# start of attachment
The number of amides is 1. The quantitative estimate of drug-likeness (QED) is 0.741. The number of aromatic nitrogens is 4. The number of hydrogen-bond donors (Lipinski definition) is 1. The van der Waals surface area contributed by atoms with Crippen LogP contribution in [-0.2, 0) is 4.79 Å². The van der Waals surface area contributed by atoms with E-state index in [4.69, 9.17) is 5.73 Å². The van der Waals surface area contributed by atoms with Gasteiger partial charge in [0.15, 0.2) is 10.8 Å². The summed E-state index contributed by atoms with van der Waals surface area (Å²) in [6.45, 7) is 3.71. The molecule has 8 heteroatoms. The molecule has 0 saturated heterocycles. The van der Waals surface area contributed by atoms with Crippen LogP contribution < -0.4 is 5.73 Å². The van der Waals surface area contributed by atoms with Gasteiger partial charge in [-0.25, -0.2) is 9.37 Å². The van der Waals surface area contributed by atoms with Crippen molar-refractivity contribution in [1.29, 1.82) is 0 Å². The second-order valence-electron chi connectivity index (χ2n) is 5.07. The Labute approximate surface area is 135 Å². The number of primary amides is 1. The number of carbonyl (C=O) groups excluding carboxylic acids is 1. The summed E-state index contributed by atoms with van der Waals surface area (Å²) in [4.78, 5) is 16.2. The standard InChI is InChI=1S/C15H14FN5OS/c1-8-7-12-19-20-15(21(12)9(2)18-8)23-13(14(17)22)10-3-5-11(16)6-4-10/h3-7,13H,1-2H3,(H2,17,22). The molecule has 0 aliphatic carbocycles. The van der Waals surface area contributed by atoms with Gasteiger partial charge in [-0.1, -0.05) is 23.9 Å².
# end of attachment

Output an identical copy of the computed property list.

The number of amides is 1. The quantitative estimate of drug-likeness (QED) is 0.741. The number of aromatic nitrogens is 4. The number of hydrogen-bond donors (Lipinski definition) is 1. The van der Waals surface area contributed by atoms with Crippen LogP contribution in [-0.2, 0) is 4.79 Å². The van der Waals surface area contributed by atoms with E-state index in [4.69, 9.17) is 5.73 Å². The van der Waals surface area contributed by atoms with Gasteiger partial charge in [0.15, 0.2) is 10.8 Å². The summed E-state index contributed by atoms with van der Waals surface area (Å²) in [6.45, 7) is 3.71. The molecule has 8 heteroatoms. The molecule has 0 saturated heterocycles. The van der Waals surface area contributed by atoms with Crippen LogP contribution < -0.4 is 5.73 Å². The van der Waals surface area contributed by atoms with Gasteiger partial charge in [-0.25, -0.2) is 9.37 Å². The van der Waals surface area contributed by atoms with Crippen molar-refractivity contribution in [1.29, 1.82) is 0 Å². The second-order valence-electron chi connectivity index (χ2n) is 5.07. The Labute approximate surface area is 135 Å². The number of primary amides is 1. The number of carbonyl (C=O) groups excluding carboxylic acids is 1. The summed E-state index contributed by atoms with van der Waals surface area (Å²) in [4.78, 5) is 16.2. The standard InChI is InChI=1S/C15H14FN5OS/c1-8-7-12-19-20-15(21(12)9(2)18-8)23-13(14(17)22)10-3-5-11(16)6-4-10/h3-7,13H,1-2H3,(H2,17,22). The molecule has 0 aliphatic carbocycles. The van der Waals surface area contributed by atoms with Gasteiger partial charge in [-0.1, -0.05) is 23.9 Å².